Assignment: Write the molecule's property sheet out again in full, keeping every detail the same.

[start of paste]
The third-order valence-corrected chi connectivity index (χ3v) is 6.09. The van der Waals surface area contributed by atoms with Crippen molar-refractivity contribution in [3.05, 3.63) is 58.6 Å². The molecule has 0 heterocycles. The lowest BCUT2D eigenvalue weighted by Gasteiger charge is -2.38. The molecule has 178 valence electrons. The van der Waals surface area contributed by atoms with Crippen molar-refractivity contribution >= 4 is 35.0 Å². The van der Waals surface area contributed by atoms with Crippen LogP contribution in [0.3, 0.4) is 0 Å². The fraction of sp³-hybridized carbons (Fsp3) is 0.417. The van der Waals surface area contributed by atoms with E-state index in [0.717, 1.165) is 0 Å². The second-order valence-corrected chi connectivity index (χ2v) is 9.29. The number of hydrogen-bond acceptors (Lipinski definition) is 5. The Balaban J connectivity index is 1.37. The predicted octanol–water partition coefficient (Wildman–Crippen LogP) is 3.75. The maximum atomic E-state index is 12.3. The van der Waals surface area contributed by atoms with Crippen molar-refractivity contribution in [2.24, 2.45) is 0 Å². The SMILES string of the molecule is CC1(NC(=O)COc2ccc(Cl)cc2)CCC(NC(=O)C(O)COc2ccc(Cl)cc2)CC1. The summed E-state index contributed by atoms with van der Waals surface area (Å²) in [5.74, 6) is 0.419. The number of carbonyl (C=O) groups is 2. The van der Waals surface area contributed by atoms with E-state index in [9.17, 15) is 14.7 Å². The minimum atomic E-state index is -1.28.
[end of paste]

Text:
The third-order valence-corrected chi connectivity index (χ3v) is 6.09. The van der Waals surface area contributed by atoms with Crippen molar-refractivity contribution in [3.05, 3.63) is 58.6 Å². The molecule has 0 heterocycles. The lowest BCUT2D eigenvalue weighted by Gasteiger charge is -2.38. The molecule has 178 valence electrons. The van der Waals surface area contributed by atoms with Crippen molar-refractivity contribution >= 4 is 35.0 Å². The van der Waals surface area contributed by atoms with Crippen LogP contribution in [0.3, 0.4) is 0 Å². The fraction of sp³-hybridized carbons (Fsp3) is 0.417. The van der Waals surface area contributed by atoms with E-state index in [0.717, 1.165) is 0 Å². The second-order valence-corrected chi connectivity index (χ2v) is 9.29. The number of hydrogen-bond acceptors (Lipinski definition) is 5. The Balaban J connectivity index is 1.37. The predicted octanol–water partition coefficient (Wildman–Crippen LogP) is 3.75. The maximum atomic E-state index is 12.3. The van der Waals surface area contributed by atoms with Crippen molar-refractivity contribution in [2.24, 2.45) is 0 Å². The SMILES string of the molecule is CC1(NC(=O)COc2ccc(Cl)cc2)CCC(NC(=O)C(O)COc2ccc(Cl)cc2)CC1. The summed E-state index contributed by atoms with van der Waals surface area (Å²) in [5.74, 6) is 0.419. The number of carbonyl (C=O) groups is 2. The van der Waals surface area contributed by atoms with E-state index in [9.17, 15) is 14.7 Å². The minimum atomic E-state index is -1.28.